Tattoos may increase the risk of suffering heat stroke, a small study found. To carry out the study, researchers at Alma College, Michigan used a drug called pilocarpine to induce sweating among participants, then collected the sweat samples. The first batch of samples were taken from the tattooed skin, while the other batch was taken from the participants’ non-inked skin at the opposite side of the body. Sweating is a key component of the body’s temperature regulation. Perspiration helps the body cool down as sweat evaporates from the skin.
According to the study, tattooed skin produced less sweat and contained higher sodium concentration compared with the non-tattooed skin. “We are not sure whether it is the ink or the trauma or a combination of both that is responsible for the results that we saw,” said study author Maurie Luetkemeier in DailyMail.co.uk. However, researchers inferred that tattoos inhibit the skin from releasing heat during warm weather. Limited heat loss in turn may lead to higher body temperature and significantly increased risk of heat exhaustion and heatstroke.
The findings were published in the journal Medicine & Science in Sports & Exercise.
Tattoo-related health risks are beyond skin deep
Tattoos have become a pop culture staple over the last few decades. In fact, recent statistics showed that 45 million Americans have at least one tattoo. According to statistics, 36 percent of adults aged 18 to 25 years, and 40 percent of adults aged 26 to 40 years have at least one tattoo. The tattoo industry is estimated to generate revenues of up to $1 billion by 2020.While considered an art form on its own, tattoos pose health risks that go beyond skin deep. These risks include a wide range diseases from chronic allergies to cancers.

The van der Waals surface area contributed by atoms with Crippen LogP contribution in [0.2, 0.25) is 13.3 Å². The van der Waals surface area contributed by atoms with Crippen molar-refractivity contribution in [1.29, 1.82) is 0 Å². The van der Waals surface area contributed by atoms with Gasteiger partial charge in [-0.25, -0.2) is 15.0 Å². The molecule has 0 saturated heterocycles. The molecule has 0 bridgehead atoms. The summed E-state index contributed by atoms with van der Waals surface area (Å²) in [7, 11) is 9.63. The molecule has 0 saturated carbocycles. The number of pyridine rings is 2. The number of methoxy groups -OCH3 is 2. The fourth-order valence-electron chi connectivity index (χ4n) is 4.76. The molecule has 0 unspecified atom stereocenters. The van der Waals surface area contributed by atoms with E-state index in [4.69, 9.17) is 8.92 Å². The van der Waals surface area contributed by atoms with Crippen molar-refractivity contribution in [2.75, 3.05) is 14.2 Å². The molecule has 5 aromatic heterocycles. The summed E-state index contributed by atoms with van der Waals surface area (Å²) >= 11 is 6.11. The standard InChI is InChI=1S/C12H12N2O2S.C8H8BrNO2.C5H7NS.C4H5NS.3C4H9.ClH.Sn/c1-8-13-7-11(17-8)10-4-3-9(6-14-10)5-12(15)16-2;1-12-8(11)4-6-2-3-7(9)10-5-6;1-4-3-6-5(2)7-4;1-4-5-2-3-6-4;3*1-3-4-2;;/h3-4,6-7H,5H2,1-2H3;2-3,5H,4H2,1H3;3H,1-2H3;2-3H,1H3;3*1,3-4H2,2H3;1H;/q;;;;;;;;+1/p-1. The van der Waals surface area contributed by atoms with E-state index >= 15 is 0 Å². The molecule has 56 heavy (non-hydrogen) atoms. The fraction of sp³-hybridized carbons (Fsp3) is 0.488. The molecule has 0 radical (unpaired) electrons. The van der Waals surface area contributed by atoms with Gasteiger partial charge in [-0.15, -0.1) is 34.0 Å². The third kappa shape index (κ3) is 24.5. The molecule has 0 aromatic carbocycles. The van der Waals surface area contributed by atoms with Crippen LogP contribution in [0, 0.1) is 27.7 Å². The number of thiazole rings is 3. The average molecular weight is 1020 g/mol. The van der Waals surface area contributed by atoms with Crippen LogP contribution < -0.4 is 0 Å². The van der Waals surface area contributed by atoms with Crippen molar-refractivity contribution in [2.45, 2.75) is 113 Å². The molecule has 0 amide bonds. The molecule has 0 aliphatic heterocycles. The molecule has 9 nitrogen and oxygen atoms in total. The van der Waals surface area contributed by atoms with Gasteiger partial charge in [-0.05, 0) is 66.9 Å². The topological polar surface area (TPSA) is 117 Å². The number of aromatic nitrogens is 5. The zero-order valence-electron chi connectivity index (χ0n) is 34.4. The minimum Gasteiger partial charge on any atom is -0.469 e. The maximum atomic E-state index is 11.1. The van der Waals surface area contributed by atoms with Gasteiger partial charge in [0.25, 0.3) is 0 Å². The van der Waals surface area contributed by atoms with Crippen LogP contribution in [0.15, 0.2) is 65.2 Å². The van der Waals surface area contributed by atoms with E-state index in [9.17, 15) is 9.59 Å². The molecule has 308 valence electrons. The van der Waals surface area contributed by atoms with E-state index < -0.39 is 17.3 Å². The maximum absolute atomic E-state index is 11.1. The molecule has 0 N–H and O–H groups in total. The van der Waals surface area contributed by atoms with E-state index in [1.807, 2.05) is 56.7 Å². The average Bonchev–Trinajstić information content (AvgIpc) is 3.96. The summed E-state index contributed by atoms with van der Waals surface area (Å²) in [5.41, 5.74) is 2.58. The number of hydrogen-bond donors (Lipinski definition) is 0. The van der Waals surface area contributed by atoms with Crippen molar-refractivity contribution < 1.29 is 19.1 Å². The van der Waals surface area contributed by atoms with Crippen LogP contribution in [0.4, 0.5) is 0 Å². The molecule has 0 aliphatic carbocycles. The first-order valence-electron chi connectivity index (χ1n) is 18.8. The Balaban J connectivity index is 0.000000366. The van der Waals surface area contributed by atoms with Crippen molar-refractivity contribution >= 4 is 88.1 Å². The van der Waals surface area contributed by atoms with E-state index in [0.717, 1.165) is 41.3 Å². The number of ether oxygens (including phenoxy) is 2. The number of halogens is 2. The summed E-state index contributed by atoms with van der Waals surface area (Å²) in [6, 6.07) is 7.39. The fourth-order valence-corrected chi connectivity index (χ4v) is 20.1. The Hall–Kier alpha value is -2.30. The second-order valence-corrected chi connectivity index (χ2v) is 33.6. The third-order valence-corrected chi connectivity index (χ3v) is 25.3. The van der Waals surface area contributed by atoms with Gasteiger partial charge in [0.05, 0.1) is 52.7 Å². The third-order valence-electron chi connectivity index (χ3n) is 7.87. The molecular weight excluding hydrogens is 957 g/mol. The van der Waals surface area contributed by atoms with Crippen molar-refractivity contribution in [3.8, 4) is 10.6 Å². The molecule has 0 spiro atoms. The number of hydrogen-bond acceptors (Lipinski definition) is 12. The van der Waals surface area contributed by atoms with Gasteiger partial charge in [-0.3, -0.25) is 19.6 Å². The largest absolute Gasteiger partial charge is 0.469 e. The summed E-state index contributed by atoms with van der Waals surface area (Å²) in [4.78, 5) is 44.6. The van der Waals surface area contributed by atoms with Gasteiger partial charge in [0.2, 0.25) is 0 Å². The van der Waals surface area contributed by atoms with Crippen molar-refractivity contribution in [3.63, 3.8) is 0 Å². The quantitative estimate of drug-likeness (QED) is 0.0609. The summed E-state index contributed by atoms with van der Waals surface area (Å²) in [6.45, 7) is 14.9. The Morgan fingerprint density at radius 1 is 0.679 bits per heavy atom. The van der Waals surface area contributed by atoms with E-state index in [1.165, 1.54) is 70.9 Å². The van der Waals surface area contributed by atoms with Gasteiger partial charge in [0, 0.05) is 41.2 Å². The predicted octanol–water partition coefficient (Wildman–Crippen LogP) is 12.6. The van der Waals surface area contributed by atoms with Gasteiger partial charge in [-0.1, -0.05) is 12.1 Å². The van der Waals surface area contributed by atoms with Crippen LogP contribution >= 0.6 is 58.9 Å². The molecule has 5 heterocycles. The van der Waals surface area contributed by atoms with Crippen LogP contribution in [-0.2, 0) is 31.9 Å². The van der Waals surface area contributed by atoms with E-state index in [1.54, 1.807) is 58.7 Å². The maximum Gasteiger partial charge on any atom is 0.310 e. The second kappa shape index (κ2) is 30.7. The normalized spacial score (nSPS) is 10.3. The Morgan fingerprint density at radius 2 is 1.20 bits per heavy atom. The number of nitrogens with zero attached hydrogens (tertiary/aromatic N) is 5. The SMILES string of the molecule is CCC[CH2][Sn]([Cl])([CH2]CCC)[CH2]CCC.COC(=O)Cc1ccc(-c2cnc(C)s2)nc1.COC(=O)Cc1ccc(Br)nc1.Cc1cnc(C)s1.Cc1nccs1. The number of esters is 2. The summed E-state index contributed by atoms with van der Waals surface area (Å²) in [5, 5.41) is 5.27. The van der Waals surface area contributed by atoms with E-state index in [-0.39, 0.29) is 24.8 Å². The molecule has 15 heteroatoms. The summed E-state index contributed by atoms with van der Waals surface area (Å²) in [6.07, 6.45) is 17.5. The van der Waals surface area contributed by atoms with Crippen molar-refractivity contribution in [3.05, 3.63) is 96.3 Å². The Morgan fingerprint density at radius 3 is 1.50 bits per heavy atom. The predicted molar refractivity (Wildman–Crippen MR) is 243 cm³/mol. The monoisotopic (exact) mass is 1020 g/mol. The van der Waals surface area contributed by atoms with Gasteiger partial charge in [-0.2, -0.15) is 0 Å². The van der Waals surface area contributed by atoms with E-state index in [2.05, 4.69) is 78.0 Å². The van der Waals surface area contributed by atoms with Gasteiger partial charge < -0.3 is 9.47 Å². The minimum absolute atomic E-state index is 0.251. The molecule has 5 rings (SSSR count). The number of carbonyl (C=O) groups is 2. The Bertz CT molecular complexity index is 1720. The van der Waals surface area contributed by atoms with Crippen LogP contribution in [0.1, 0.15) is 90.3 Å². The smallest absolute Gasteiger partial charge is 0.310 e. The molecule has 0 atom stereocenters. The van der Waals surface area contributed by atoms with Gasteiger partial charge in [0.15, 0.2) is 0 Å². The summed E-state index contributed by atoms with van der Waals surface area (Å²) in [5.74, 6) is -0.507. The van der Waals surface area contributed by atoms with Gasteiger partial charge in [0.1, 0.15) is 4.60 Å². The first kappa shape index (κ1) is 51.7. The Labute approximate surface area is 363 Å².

A 2015 study found that tattoos induced both short-term and chronic complications in participants. In order to assess the adverse effects of tattoos, researchers examined 300 tattooed participants and found that 10 percent of them experienced some form of short-term complications such as bacterial infection, swelling, and itching. Among these participants, about six in 10 suffered chronic complications. However, researchers found that while many participants experienced swelling or itching for years, few have actually allotted time to have the symptoms checked. The findings were published in journal Contact Dermatitis.
In 2016, the U.S. Food and Drug Administration (FDA) issued new warnings about health risks associated with tattoo ink such as allergic reactions and infections.
Another study revealed that tattoo exposure was linked to an increased risk of hepatitis C infection. The infection can be transmitted through contaminated needles. As part of the research, health experts at Tulane University School of Medicine examined nearly 2,000 patients and found that HCV-infected patients were more likely to have one or more tattoos compared with non-infected controls. The results suggest that “tattoo exposure is associated with HCV (hepatitis C virus) infection, even among those without traditional risk factors. All patients who have tattoos should be considered at higher risk for HCV infection and should be offered HCV counseling and testing,” the researchers wrote in MedicalDaily.com. The findings appeared in the journal Hepatology.
A report by the European Chemicals Agency (ECA) noted that tattoo ink may contain potentially toxic chemicals that may trigger cancer onset. According to the agency, red inks appeared to be the most potentially hazardous color. The report has also stressed that blue, green, and black inks may also lead to certain adverse health effects. “Many reports show concerns for public health stemming from the composition of inks used for tattooing. The most severe concerns are allergies caused by the substances in the inks and possible carcinogenic, mutagenic or reproductive toxic effects,” the agency stated in an article in News.com.au.
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